Same Song, Different Beat: Rich Get Richer and The Poor Get Poorer

Them that got shall get
them that not shall lose
so the Bible said and it still is news
Mama may have, papa may have
But God bless the child that got his own
-Billie Holiday

The public discussion about the bonus compensation of executive in the financial sector raises questions about the kind of society we have chosen to be. Last week Goldman Sachs announced that it was on track to dispense a record $23 billion in bonuses for 2009. This is just one company.  This week the Obama administration ordered the firms that received taxpayer money to bail out these companies to slash compensation to their highest-paid employees.  However, while compensation will be pared substantially from what the highest-paid people at the company might have received under normal circumstances, executives will still be permitted to receive multimillion-dollar pay packages.

Turn to sports and we find Phillip Rivers, quarterback of the San Diego Chargers, signing a $92. million six year contract extension. Not be out done, Eli Manning of the New York Giants, signed a six year contract extension for $97.5 million. LaBron James is waiting to sign perhaps the most lucrative contract in sports history.  He is sure to make mega-millions.  Meanwhile, teachers and everyday workers are struggling to make ends meet.  The average teacher salary is $51,000. The median starting salary for a teacher is around $32,000. It may take a few years for a teacher to build up enough experience to move very far beyond that starting salary. In contrast, California correctional officer’s maximum base annual salary is $73,728.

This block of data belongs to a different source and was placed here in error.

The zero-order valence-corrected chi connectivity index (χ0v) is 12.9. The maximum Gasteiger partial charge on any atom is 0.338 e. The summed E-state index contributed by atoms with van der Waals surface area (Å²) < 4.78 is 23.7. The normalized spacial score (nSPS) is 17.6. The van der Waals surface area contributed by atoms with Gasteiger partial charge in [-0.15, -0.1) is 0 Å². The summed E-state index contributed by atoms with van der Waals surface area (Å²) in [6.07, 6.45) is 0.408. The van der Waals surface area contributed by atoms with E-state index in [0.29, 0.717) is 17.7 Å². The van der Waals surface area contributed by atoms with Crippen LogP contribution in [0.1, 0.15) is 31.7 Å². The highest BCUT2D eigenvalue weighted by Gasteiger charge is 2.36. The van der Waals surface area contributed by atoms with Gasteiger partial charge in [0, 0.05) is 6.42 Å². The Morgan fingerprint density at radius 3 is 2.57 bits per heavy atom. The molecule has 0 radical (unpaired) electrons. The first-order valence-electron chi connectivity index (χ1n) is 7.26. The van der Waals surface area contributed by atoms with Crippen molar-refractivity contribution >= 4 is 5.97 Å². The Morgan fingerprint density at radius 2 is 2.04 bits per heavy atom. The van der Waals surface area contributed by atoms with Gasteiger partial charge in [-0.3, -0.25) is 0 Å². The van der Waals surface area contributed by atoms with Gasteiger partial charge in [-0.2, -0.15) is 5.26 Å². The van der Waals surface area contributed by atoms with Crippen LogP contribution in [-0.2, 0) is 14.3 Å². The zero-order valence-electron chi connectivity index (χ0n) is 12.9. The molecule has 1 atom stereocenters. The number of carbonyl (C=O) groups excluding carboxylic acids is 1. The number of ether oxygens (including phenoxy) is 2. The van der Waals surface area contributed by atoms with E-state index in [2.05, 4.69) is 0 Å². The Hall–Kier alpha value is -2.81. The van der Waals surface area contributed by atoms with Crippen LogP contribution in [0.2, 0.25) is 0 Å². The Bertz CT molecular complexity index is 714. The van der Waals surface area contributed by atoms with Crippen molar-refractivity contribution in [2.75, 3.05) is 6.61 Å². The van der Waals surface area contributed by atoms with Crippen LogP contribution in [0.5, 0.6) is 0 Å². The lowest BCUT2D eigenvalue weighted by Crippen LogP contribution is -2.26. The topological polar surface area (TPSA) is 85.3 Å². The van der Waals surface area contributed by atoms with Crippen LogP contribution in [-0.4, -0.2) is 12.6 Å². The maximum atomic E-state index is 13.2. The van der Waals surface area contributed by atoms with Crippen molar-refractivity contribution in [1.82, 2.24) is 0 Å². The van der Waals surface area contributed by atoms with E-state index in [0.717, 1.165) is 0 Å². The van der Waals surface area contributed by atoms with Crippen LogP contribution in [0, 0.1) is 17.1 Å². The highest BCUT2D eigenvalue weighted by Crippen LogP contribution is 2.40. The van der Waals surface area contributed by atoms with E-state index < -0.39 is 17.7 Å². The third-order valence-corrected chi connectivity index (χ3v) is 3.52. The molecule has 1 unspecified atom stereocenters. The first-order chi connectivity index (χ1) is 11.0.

The salaries we paid workers in various sectors of our society are a reflection of the value we place on these people and their professions. Little wonder then that students in the USA lag behind other industrial nations in literacy, math and science. The U.S. Department of Education, National Center for Educational Statistics reports that thirty-eight percent of all fourth graders in the United States can’t read this simple poem. In a study of how good 15-year-olds are in math, USA ranked 24 out of 29 countries. That’s behind the Czech Republic and New Zealand. The Washing Post reported that scores from the 2006 Program for International Student Assessment showed that U.S. 15-year-olds trailed their peers from many industrialized countries. The average science score of U.S. students lagged behind those in 16 of 30 countries in the Organization for Economic Cooperation and Development, a Paris-based group that represents the world’s richest countries.

The diversion we have been fed around the false choices for health care, the so called federal deficit, and the twisted lives of celebrities, hide the fact that the real indicators of where we are going as a nation are trending downward. This is largely due to the moral and political choice we have allowed to be made in our name under the guise of “responsible government” and “living within our means”.  Consequently, education and the learning institutions have been starved, and the salary we pay teachers for the sacred duty of educating our children is not that far above the poverty level in terms of real wages.  What Americans are going to have to come to terms with is that is no longer a choice of whose best able to run the country and solve problems, democrats or republican.  None have the interest of everyday working people at heart.  A baseline will have to be established politics that says whichever party is in power, there are baseline matters which are non negotiable-affordable health care, quality education, jobs with decent pay, nurturing caring communities, and access of everyday people


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